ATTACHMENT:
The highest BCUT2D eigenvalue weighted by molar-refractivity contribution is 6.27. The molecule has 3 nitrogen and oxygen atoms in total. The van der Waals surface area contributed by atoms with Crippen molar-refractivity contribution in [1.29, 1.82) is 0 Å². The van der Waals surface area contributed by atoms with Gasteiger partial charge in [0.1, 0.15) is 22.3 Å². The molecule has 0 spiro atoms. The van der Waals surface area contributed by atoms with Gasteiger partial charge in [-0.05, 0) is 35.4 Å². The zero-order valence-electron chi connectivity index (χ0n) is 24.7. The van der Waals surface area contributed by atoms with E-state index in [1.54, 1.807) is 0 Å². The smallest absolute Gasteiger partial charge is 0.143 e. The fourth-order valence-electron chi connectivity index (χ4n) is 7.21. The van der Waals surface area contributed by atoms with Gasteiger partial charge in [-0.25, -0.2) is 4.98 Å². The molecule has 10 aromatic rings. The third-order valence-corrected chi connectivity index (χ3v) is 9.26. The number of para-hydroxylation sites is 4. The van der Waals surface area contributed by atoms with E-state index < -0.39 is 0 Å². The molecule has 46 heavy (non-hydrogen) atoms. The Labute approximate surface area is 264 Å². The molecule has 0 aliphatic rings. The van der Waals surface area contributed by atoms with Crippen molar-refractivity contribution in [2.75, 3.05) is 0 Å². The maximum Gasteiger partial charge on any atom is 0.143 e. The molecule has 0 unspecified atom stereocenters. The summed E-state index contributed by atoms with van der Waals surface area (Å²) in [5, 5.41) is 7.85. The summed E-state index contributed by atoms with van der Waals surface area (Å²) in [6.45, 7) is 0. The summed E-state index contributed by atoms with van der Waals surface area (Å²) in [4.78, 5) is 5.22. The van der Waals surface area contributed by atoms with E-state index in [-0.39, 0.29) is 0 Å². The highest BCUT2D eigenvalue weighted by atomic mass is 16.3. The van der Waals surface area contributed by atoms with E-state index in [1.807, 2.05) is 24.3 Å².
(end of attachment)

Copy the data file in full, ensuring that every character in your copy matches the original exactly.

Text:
The highest BCUT2D eigenvalue weighted by molar-refractivity contribution is 6.27. The molecule has 3 nitrogen and oxygen atoms in total. The van der Waals surface area contributed by atoms with Crippen molar-refractivity contribution in [1.29, 1.82) is 0 Å². The van der Waals surface area contributed by atoms with Gasteiger partial charge in [0.1, 0.15) is 22.3 Å². The molecule has 0 spiro atoms. The van der Waals surface area contributed by atoms with Gasteiger partial charge in [-0.05, 0) is 35.4 Å². The zero-order valence-electron chi connectivity index (χ0n) is 24.7. The van der Waals surface area contributed by atoms with E-state index in [1.54, 1.807) is 0 Å². The smallest absolute Gasteiger partial charge is 0.143 e. The fourth-order valence-electron chi connectivity index (χ4n) is 7.21. The van der Waals surface area contributed by atoms with Gasteiger partial charge in [-0.25, -0.2) is 4.98 Å². The molecule has 10 aromatic rings. The third-order valence-corrected chi connectivity index (χ3v) is 9.26. The number of para-hydroxylation sites is 4. The van der Waals surface area contributed by atoms with E-state index < -0.39 is 0 Å². The molecule has 46 heavy (non-hydrogen) atoms. The Labute approximate surface area is 264 Å². The molecule has 0 aliphatic rings. The van der Waals surface area contributed by atoms with Crippen molar-refractivity contribution in [2.75, 3.05) is 0 Å². The maximum Gasteiger partial charge on any atom is 0.143 e. The molecule has 0 unspecified atom stereocenters. The summed E-state index contributed by atoms with van der Waals surface area (Å²) in [5, 5.41) is 7.85. The summed E-state index contributed by atoms with van der Waals surface area (Å²) in [6.45, 7) is 0. The summed E-state index contributed by atoms with van der Waals surface area (Å²) in [4.78, 5) is 5.22. The van der Waals surface area contributed by atoms with E-state index in [-0.39, 0.29) is 0 Å². The highest BCUT2D eigenvalue weighted by atomic mass is 16.3. The van der Waals surface area contributed by atoms with E-state index in [1.807, 2.05) is 24.3 Å².